Remains of Argentine combatants identified at last by ICRC mission
The International Committee of the Red Cross (ICRC) Second Humanitarian Project Plan has identified the remains of four Argentine combatants from the 1982 Falklands/Malvinas war buried in grave C.1.10 at Darwin’s military cemetery under wrong names, it was announced Tuesday.
After matching the genetic material flown to the Argentine Forensics Anthropology Team’s (EAAF) laboratory in Córdoba, the mission “has put an end to almost 40 years of uncertainty about what happened to his loved ones.”
The DNA samples were carried by ICRC’s top forensic anthropologist and EAAF founder Luis Fondebrider on a private flight arranged by businessman Eduardo Eurnekian after the relatives of the fallen members of the Alacrán Squad had volunteered biological elements for the testing.
The result of the genetic analysis determined 4 new identities that were buried in grave C.1.10: Sub-lieutenant Guillermo Nasif; First corporal Marciano Verón, First corporal Carlos Misael Pereyra and Gendarme Juan Carlos Treppo.
Scientists were also able to confirm the the identity of remains belonging to Second Lieuitenant Ricardo Julio Sánchez, who had been buried in C.1.10 under his own name thanks to an identification card found by the team of British Colonel Geoffrey Cardoso’s which took care of the original burial arrangements after the war.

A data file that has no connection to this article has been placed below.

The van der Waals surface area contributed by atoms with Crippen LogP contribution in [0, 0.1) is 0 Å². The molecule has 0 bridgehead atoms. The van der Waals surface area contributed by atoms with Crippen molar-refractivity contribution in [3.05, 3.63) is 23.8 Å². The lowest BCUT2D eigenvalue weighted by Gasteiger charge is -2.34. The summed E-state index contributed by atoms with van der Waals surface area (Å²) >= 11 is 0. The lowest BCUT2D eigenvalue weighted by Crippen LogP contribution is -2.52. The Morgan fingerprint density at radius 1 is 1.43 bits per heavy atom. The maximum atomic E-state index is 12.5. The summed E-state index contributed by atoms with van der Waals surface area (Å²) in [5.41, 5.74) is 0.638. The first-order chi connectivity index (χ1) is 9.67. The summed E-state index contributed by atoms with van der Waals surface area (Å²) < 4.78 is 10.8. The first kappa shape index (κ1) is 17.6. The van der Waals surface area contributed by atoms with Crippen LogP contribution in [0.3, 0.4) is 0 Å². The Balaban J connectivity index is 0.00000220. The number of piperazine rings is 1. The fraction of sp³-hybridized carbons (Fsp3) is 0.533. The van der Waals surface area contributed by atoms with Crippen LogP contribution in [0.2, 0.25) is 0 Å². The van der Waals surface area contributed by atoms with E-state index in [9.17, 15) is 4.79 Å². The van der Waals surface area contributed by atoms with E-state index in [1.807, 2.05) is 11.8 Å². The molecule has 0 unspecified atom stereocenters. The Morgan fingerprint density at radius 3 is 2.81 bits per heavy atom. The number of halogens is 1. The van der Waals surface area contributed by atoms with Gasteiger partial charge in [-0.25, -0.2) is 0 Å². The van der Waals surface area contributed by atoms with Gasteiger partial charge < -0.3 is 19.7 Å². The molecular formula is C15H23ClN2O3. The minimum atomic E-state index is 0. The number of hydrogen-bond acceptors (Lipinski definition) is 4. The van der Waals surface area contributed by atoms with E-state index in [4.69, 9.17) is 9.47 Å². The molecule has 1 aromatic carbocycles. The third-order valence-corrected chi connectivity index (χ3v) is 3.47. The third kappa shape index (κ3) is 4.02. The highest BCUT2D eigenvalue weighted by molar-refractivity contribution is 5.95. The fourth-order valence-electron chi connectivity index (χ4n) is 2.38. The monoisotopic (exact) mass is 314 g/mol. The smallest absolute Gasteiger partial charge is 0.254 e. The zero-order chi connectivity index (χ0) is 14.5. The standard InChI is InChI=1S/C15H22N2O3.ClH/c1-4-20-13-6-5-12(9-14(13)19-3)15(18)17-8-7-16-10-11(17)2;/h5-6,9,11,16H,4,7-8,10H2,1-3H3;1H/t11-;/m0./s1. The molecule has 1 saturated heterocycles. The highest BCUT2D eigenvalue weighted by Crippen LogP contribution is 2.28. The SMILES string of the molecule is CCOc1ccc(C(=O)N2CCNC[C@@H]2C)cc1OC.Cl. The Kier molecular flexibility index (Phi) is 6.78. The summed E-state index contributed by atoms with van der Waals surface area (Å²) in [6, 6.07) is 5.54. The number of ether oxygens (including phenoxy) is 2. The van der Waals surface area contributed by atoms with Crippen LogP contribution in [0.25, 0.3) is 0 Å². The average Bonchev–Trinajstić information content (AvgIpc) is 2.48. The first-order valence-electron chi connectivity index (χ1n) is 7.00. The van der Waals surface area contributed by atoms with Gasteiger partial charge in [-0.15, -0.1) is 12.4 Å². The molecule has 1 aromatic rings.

The HPP2 hasa also been able to ratify the identity of the skeletal remains of Corporal First Víctor Samuel Guerrero, who is buried in an individual grave already identified.
The six Gendarmería Nacional servicement died when their Puma helicopter was shot down on Mount Kent on May 31, 1982.
Argentine President Alberto Fernández said on Twitter that the Argentine Forensic Anthropology Team and the Red Cross identified the remains of four of our former combatants who died in Malvinas. My emotional embrace, 39 years later, to their families. Glory to those who died for the Homeland.”
Thanks to the excellent work carried out by the ICRC forensic team and the EAAF Laboratory (Argentine Forensic Anthropology Team) staff, it was possible to identify the remains of 6 Argentine ex-combatants who died in the Malvinas, which were found in grave C.1.10 of the Darwin Cemetery, Argentina’s Foreign Ministry said in a statement.
We were able to identify the remains of six people and give answers to their families, after so many years. All families deserve to know what happened to their loved ones; I am very moved to be part of this process and put an end to the uncertainty of the families, ICRC’s Laurent Corbaz pointed out.
We want to thank all those who gave their unwavering support to make this project possible, both on the islands and elsewhere, he added.
Meanwhile, Fondebrider acknowledged that the mission has been fruitful, despite the fact that the weather conditions were sometimes very harsh and added that the identification was possible through the application of international forensic standards and a multidisciplinary approach. Thus, we hope to help alleviate the suffering of the families.”